Great spotted woodpecker
We are fortunate to have in our area a good numbers of woodlands to go looking for birds. In fact much of the area was part of Windsor forest until development necessitated clearing of huge swathes of the tree-scape.
Whilst many of our commoner garden and farmland birds might also be found in woods, there are some species that tend to spend more time within the canopy. These include the distinctive nuthatch, a hole-nesting bird that takes up last year’s woodpecker nest cavity to raise its young. The secretive and cryptically-plumaged treecreeper is another arboreal specialist as are of course our three woodpecker species, the green, great spotted and lesser spotted. Bullfinches may be found, particularly around the woodland edge, as will be the delightful goldcrest.
In summer, chiffchaffs are regular nesters and with good fortune, spotted flycatchers might take up residence. In winter, flocks of chaffinches and greenfinches are often joined by colourful Scandinavian bramblings, whilst mixed flocks of blue, great and long-tailed tits may occasionally number up to 100.
What’s happening to woodland birds around Maidenhead?
The amount of woodland locally has remained fairly stable, but recent outbreaks of tree diseases may signal difficulties for some birds in the years ahead. Also, by national policy, many evergreen trees are being removed from local woods, reducing their diversity somewhat and affecting populations of siskin and redpoll numbers.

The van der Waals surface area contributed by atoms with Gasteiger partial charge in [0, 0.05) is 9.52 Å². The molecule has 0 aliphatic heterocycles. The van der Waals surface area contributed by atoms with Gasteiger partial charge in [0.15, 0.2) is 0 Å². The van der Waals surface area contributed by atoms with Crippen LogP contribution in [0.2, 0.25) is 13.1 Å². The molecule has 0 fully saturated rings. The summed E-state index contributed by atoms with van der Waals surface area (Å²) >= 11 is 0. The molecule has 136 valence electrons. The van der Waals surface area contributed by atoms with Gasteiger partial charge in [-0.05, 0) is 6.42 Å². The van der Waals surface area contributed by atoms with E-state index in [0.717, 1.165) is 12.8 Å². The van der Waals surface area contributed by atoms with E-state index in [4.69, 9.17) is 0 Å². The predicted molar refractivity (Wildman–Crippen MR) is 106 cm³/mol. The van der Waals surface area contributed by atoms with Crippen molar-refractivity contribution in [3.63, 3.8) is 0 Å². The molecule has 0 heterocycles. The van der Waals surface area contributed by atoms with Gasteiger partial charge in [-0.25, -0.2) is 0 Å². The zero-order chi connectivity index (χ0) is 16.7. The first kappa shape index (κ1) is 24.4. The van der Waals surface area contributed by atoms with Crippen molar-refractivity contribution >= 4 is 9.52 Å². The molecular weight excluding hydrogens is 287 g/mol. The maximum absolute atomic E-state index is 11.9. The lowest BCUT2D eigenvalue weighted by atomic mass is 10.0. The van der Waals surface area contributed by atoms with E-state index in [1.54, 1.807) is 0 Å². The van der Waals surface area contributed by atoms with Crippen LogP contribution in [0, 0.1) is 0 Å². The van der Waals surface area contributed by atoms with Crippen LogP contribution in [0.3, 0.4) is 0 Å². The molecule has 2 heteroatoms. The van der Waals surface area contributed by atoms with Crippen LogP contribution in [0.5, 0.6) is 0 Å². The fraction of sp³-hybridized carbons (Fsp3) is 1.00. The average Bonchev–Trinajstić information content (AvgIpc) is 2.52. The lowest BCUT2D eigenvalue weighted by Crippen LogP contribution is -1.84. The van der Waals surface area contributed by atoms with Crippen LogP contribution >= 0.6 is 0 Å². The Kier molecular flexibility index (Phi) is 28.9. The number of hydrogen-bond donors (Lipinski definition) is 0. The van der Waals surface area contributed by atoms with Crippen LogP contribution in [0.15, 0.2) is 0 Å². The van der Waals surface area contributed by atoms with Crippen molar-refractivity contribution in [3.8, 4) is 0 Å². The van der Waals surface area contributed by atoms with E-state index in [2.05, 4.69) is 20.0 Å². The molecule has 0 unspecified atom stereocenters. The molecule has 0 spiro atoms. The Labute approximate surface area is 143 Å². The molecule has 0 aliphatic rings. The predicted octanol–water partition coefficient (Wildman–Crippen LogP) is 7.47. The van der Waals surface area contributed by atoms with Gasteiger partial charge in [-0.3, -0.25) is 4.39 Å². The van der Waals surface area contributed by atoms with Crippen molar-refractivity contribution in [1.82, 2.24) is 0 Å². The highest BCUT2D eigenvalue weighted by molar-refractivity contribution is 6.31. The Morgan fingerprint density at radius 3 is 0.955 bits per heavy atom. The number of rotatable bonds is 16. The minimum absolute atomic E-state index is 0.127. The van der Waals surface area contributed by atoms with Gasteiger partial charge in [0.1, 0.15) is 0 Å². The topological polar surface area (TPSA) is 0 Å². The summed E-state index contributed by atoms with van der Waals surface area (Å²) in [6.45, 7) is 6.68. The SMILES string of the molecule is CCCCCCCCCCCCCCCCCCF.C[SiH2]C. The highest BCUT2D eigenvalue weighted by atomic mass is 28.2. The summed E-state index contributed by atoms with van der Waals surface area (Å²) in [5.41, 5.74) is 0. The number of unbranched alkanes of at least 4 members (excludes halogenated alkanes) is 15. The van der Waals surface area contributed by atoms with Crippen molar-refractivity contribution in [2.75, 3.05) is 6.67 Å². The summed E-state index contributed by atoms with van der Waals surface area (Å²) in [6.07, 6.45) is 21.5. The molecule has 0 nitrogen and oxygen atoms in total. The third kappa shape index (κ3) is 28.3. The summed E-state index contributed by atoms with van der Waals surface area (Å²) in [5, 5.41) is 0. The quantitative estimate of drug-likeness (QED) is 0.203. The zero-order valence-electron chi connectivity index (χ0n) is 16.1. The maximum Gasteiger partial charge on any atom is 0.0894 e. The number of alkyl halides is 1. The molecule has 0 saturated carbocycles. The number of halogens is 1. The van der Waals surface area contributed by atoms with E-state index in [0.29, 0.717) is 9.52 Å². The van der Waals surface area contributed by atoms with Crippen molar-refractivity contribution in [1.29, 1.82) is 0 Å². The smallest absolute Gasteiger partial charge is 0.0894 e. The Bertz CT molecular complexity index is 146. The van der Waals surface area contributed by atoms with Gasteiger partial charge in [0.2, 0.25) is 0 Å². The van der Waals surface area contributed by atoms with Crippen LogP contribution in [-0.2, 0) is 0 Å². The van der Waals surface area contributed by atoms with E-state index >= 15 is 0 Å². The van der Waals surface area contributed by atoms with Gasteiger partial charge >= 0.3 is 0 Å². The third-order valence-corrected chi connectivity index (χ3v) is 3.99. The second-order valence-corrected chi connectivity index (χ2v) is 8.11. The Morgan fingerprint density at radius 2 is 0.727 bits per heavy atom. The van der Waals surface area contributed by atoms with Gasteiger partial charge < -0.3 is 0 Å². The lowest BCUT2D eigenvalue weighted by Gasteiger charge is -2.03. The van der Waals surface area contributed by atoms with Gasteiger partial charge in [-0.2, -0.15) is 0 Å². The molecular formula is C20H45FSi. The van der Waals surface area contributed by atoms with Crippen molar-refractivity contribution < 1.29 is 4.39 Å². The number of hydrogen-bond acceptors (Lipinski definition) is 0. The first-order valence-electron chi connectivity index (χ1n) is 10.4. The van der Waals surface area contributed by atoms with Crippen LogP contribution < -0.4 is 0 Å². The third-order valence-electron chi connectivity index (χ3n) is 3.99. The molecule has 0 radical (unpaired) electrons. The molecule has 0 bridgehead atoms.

Unfortunately we have lost our local nightingales and even willow warblers tend nowadays only to sing briefly here before moving further up country to breed. Two previously regular woodland tits, the willow and marsh, have declined dramatically, as have the lesser spotted woodpeckers and tree-nesting starlings. However, some species are doing well, including greater spotted woodpecker, ring-necked parakeet, woodpigeon, and chaffinch and the scrub areas within the canopy are excellent for thrushes, blackcaps, garden warblers and occasional whitethroats.
More recently, red kites and common buzzards have taken to our woodlands for nesting and nest boxes installed for tawny owls stand to enhance their population over time.
What can I do?
You could join the Woodland Trust to support their work (www.woodlandtrust.org.uk/) or even consider volunteering for their local work parties.
Perhaps ‘adopt’ a woodland, by visiting one regularly and recording what plants, birds and creatures you find, and maybe offer this service to anyone who owns private woodland nearby (nearly 20% of the UK’s small woodlands are in private hands).
Become familiar with tree diseases and monitor your local tree-scape for signs, www.forestry.gov.uk/treediseases.